Simplified: Can I (and should I) create a transaction inside the service method, save changes there, and commit it only if SaveChanges is called successfully from the calling controller?

I’m sorry If I fail to explain my problem good enough.

Jon P Smith
2 years ago

I’m glad some of what I wrote was useful 🙂 Here is how I handle issues that need transactions in my code.

If you have read my article on business logic (https://www.thereformedprogrammer.net/architecture-of-business-layer-working-with-entity-framework-core-and-v6-revisited/) then you will see that I create a method to handle my business logic in a separate layer. If I have two methods where the second method need database values I would use a transaction. Typically have some code running the ServiceLayer that handles the calling of two business logic method within a transaction (see this article https://www.thereformedprogrammer.net/architecture-of-business-layer-calling-multiple-business-methods-in-one-http-request/).

This approach might seem like a lot of code in extra layers, but for anything other than a very small application then the extra layers and code provide superior separation of concerns.

PS. I describe business logic, and how to implement handling transactions with business logic, in chapter 4 on my book (http://bit.ly/2m8KRAZ). I also have a Git repo with the code in the book, and you might like to look at the example that needs a transaction.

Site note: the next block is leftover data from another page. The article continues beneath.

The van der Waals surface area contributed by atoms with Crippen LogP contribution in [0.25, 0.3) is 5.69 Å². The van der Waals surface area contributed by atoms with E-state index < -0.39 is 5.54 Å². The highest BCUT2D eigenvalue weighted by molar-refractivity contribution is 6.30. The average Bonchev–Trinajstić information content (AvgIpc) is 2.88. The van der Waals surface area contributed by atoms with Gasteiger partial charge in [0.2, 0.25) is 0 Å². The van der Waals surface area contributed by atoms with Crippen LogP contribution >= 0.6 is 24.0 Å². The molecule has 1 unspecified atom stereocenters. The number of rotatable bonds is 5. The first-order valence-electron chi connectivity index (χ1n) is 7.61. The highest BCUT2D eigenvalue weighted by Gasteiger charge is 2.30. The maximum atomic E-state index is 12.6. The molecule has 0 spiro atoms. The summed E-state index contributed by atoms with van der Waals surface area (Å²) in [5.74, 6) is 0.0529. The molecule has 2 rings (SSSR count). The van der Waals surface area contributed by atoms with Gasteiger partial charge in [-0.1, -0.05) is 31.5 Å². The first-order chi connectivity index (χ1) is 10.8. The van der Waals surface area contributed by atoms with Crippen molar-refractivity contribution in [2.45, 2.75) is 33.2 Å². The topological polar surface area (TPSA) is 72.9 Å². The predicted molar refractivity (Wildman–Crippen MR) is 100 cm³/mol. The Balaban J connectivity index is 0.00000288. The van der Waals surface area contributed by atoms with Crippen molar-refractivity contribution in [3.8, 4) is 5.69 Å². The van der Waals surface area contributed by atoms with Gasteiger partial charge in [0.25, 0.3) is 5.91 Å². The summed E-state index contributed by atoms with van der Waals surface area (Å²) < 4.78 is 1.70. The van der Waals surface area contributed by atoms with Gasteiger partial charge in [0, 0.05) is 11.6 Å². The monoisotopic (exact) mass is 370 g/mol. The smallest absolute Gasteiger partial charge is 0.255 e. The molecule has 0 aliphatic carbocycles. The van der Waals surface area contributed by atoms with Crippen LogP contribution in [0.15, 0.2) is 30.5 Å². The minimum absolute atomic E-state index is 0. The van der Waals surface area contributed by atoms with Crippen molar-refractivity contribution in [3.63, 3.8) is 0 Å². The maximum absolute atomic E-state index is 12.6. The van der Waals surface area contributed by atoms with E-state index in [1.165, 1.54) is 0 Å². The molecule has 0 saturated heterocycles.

https://github.com/JonPSmith/EfCoreInAction/blob/Chapter04/BizLogic/Orders/Concrete/PlaceOrderPart1.cs
https://github.com/JonPSmith/EfCoreInAction/blob/Chapter04/BizLogic/Orders/Concrete/PlaceOrderPart2.cs

I call these two business methods from something I call a ‘BizRunner’ that runs in the ServiceLayer. Here is a link to the BizRunner that handles two methods in a transaction.
https://github.com/JonPSmith/EfCoreInAction/blob/Chapter04/ServiceLayer/BizRunners/RunnerTransact2WriteDb.cs.

Ethyl Seria
Ethyl Seria
3 months ago

Good day sir,

Thank you for this helpful information. Now I want to move on using Layered Architecture just like you’ve mentioned. I’m a bit confuse now because this blog (https://programmingwithmosh.com/asp-net/layered-architecture/) offers other way of separating things using Layered Architecture.

So, what I did was like this:

-BusinessLogicLayer
-DataAccessLayer
-ServiceLayer (which is the ASP.NET Core API project)

From your sample above, ServiceLayer == BusinessLogicLayer and from his blog, ServiceLayer == API Service. I’m a bit confuse now sir what exactly should I need follow.